It was to be Aeman Presley’s last moment in the spotlight, and he dressed for the occasion, shedding a orange prison jumper for a charcoal suit.
The failed actor, who moved back to Atlanta from Los Angeles in late 2014 and embarked on a killing spree that claimed the lives of a Smyrna hairdresser and three homeless men, was expected to plead guilty but mentally ill on Monday in Fulton County Superior Court to two of those murders, avoiding a possible death sentence.
Presley had accepted a similar plea deal six months ago in DeKalb County, acknowledging he fatally shot 53-year-old Calvin Gholston in September 2014 at a Memorial Drive shopping center and 44-year-old Karen Pearce as she was walking to her car in downtown Decatur. He was sentenced to consecutive life sentences without parole and was facing a third such penalty had he not backed out of the agreement at the last minute.
“That question is still going on in my mind,” Presley, 36, told Fulton Superior Court Judge John Goger during Monday’s hearing. Had he accepted the deal Presley would’ve been returned to prison for good.
Presley then asked the judge if a jury could find him not guilty by reason of insanity. When told they could, he requested more time to speak with his attorneys.
Goger agreed to continue the case for a month so Presley could reconsider all of his options.
“Mr. Presley’s lifelong struggle with mental illness is certainly a factor and we anticipate that he will have a decision for the court within the month,” defense co-counsel Jerilyn Bell told The Atlanta Journal-Constitution.
Bell has said that she believes Presley, a father of two, is schizophrenic.
The Chicago native, who moved with his mother to Stone Mountain just before starting high school, is charged with six murder counts and 13 felonies in connection to the deaths of Dorian Jenkins, 42, and Tommy Mims, 68, shot within one November week as they slept on Atlanta’s streets.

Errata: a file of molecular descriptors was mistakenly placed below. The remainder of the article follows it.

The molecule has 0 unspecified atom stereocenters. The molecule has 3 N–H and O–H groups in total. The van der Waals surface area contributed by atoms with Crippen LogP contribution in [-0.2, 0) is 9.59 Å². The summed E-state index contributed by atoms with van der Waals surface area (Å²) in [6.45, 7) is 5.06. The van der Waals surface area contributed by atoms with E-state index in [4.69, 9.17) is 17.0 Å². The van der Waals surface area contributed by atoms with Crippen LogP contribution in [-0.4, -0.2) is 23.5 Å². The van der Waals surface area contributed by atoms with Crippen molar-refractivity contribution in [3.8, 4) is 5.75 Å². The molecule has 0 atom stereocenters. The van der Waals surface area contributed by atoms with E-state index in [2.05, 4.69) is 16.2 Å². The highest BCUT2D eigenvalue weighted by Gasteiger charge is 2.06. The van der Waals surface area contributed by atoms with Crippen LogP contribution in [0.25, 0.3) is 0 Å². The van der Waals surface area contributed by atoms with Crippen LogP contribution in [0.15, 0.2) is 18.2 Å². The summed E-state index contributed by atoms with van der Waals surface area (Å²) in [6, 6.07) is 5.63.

Jenkins, who earned the nickname “Sidewinder” because he dragged his foot, was found dead four days before Thanksgiving at the intersection of Courtland Street and Ralph McGill Boulevard. He was wrapped in blankets, concealing the five bullets pumped into his body at close range.
Mims — whose body was discovered Nov. 26 near a recycling center on Whitehall Street, where he took the cans he collected — was shot seven times.
The two homeless men were shot with elongated .45-caliber bullets that were last manufactured in 2010. When Presley was detained after trying to dodge the fare at a downtown Atlanta MARTA station, he was carrying a silver Taurus .45 Colt revolver, fully loaded with five hollow point rounds, and a box containing 27 additional rounds.
Before his sentencing in DeKalb, Presley insisted he was not a serial killer.
“I’m a brother that had some really serious issues and problems who did some things that I’m not proud of today,” he said in June. “What I did was ungodly, unrighteous, dishonorable and plain wrong.”
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